Introduction to Options #4 - Trading Strategies

Choosing a strategy


There is a different level of strategy when trading options compared with shares. Not only can you buy (take) or sell (write) calls and puts, but you can combine them or even hold them while trading the underlying asset.


As an option taker, you are looking to buy options as low as possible and profit (sell) on their rise. Conversely, as an option writer, you want to sell options at the highest possible price on the notion they will decline thereafter, or expire (profit).


In this article we covered concepts like time decay, asset price movements and volatility, including their impact on an option’s premium. These aspects can be used to formulate an option trading strategy, since the favourable impact of one variable alone is not enough to guarantee profits.


Time-based strategy


Options are governed by a finite life. To profit, you require the option premium reach your expected target before it expires. Therefore, predicting the direction of the move is insufficient.


If it is a call, you need to opt for a time horizon by choosing an option allowing sufficient time, but with a low premium. This explains why options with a longer expiry have a greater premium - there is more time to reach their target. For puts, you can receive a higher premium for an option with a longer expiry, but you are exposed to more likelihood of the price defying your forecast and incurring losses.


Time decay always favours the option writer (seller). All things being equal, option premiums will decline even if the share price is stable, since they are gradually moving towards expiry. Therefore, timing selection is everything. Options with longer dates may have a premium but they safeguard the taker from time decay should their projected target not be met in time.


Price-based strategy


It is movements in the price of the underlying asset which will have the largest influence on the option premium and your strategy. Some traders opt to use fundamental analysis to establish this, whereas others prefer technical analysis, or both.


Assets with large price movements are more desirable if deciding to buy (take) calls or puts. The option type you choose depends on which direction you expect the price to move. If the asset follows your expectations, the option’s intrinsic value and premium will both rise. This allows you to profit if you sell, or if you exercise the option, you acquire/dispose of the asset at a better price.


For assets with a more neutral price outlook, writing (selling) options is one strategy. This is because the option’s intrinsic value will be fairly stable. Time decay will impact the option’s premium and afford you profits when it expires, or make it cheaper (profitable) to buy back when you close your position.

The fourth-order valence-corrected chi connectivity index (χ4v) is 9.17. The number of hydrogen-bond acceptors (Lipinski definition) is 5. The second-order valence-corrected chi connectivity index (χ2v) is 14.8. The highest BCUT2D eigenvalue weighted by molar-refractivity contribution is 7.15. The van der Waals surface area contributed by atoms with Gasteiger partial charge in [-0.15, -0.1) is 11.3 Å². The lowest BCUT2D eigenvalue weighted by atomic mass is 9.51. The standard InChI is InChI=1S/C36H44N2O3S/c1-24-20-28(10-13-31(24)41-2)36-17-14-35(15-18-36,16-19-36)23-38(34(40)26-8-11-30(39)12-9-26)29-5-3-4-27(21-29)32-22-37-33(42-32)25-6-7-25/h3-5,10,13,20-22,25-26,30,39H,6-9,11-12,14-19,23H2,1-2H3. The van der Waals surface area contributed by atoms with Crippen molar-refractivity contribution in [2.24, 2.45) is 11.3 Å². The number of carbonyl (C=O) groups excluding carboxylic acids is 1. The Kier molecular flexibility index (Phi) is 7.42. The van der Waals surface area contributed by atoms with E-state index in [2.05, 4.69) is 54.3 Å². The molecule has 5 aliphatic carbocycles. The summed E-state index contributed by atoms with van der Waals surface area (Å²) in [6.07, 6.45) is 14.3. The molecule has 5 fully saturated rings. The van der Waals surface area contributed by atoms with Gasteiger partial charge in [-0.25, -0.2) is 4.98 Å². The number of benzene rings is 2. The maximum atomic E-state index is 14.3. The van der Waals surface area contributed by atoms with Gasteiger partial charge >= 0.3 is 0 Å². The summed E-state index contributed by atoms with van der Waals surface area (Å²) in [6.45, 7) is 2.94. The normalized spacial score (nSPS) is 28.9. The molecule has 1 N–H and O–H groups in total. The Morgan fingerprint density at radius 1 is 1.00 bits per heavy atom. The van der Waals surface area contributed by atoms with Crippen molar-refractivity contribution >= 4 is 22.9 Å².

Volatility-based strategy


Because of the time value associated with options, the sensitivity in the underlying asset - considered its volatility - has a prominent strategic role. Lower volatility reduces the likelihood of an asset reaching an exercise price that is distant from its market price. In turn, this reduces the option’s premium.


To gauge the underlying asset’s volatility, you could refer to its historical volatility over the same period of time as an option you might be considering, and project that forward. As past performance is not indicative of future performance, you may prefer your own volatility outlook based on expected events.


If volatility is set to increase, buying (taking) options facilitates those major price movements and increases the option’s time value, making it an appealing strategy.


Should you expect volatility to decrease, this reduces the likelihood of the option reaching a target plus lowers its time value, making it more favourable to sell (write) options.


Volatility can work against you even if the asset price moves in the direction you anticipate - for example, falling volatility while buying options, or rising volatility when selling options, are both detrimental.


Combining time, price and volatility


The outlook and price of an underlying asset plays the most prominent role in options strategy. However, time and volatility are of notable importance if you want to execute profitable trades more consistently.


Remember, the concepts are related. An asset’s price is associated with its volatility. Should you forecast large movements in an asset’s price, you buy options as it hints of an expectation for high or increasing volatility. Furthermore, volatility can help you decide option expiry timing. Volatile assets may even be better suited to short expiry terms because they afford a buyer the chance to make profits.


Combining time, price and volatility strategies


  • Time, asset pricing and volatility are all related and should be used for options trading strategies

  • Time decay favours the option writer as premiums decline even if the asset price is stable

  • Longer dated options safeguard the timing of the taker’s target from time decay

  • Asset pricing has the largest influence on option pricing, with large movements more favourable to buy options, and neutral movements suiting those selling options

  • Increasing volatility makes it lucrative to buy options, while decreasing volatility encourages the act of selling options

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